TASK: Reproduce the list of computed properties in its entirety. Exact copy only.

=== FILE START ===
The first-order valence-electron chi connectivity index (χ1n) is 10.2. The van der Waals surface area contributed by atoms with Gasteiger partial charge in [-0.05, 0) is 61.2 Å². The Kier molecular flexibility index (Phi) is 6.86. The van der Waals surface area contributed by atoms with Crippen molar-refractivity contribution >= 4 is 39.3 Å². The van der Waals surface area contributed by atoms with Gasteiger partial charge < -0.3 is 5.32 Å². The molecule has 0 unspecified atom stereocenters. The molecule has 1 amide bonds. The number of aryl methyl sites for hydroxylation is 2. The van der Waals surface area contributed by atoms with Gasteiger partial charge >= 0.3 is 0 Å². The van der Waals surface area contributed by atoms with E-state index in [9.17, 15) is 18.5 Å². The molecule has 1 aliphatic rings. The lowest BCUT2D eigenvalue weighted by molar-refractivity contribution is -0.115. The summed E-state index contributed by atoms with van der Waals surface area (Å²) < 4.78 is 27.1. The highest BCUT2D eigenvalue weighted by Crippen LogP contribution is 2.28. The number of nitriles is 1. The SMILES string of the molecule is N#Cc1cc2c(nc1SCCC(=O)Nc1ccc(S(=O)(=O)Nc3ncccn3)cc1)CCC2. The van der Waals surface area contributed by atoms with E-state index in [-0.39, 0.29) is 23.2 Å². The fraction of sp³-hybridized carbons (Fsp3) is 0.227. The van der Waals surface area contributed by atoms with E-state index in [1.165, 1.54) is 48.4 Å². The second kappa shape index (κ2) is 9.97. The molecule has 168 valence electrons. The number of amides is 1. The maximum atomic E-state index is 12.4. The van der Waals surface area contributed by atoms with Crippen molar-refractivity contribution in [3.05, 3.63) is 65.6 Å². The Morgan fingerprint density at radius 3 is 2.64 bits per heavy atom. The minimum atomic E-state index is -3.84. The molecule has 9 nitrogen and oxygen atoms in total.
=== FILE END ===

The first-order valence-electron chi connectivity index (χ1n) is 10.2. The van der Waals surface area contributed by atoms with Gasteiger partial charge in [-0.05, 0) is 61.2 Å². The Kier molecular flexibility index (Phi) is 6.86. The van der Waals surface area contributed by atoms with Crippen molar-refractivity contribution >= 4 is 39.3 Å². The van der Waals surface area contributed by atoms with Gasteiger partial charge < -0.3 is 5.32 Å². The molecule has 0 unspecified atom stereocenters. The molecule has 1 amide bonds. The number of aryl methyl sites for hydroxylation is 2. The van der Waals surface area contributed by atoms with Gasteiger partial charge >= 0.3 is 0 Å². The van der Waals surface area contributed by atoms with E-state index in [9.17, 15) is 18.5 Å². The molecule has 1 aliphatic rings. The lowest BCUT2D eigenvalue weighted by molar-refractivity contribution is -0.115. The summed E-state index contributed by atoms with van der Waals surface area (Å²) < 4.78 is 27.1. The highest BCUT2D eigenvalue weighted by Crippen LogP contribution is 2.28. The number of nitriles is 1. The SMILES string of the molecule is N#Cc1cc2c(nc1SCCC(=O)Nc1ccc(S(=O)(=O)Nc3ncccn3)cc1)CCC2. The van der Waals surface area contributed by atoms with E-state index in [-0.39, 0.29) is 23.2 Å². The fraction of sp³-hybridized carbons (Fsp3) is 0.227. The van der Waals surface area contributed by atoms with E-state index in [1.165, 1.54) is 48.4 Å². The second kappa shape index (κ2) is 9.97. The molecule has 168 valence electrons. The number of amides is 1. The maximum atomic E-state index is 12.4. The van der Waals surface area contributed by atoms with Crippen molar-refractivity contribution in [3.05, 3.63) is 65.6 Å². The Morgan fingerprint density at radius 3 is 2.64 bits per heavy atom. The minimum atomic E-state index is -3.84. The molecule has 9 nitrogen and oxygen atoms in total.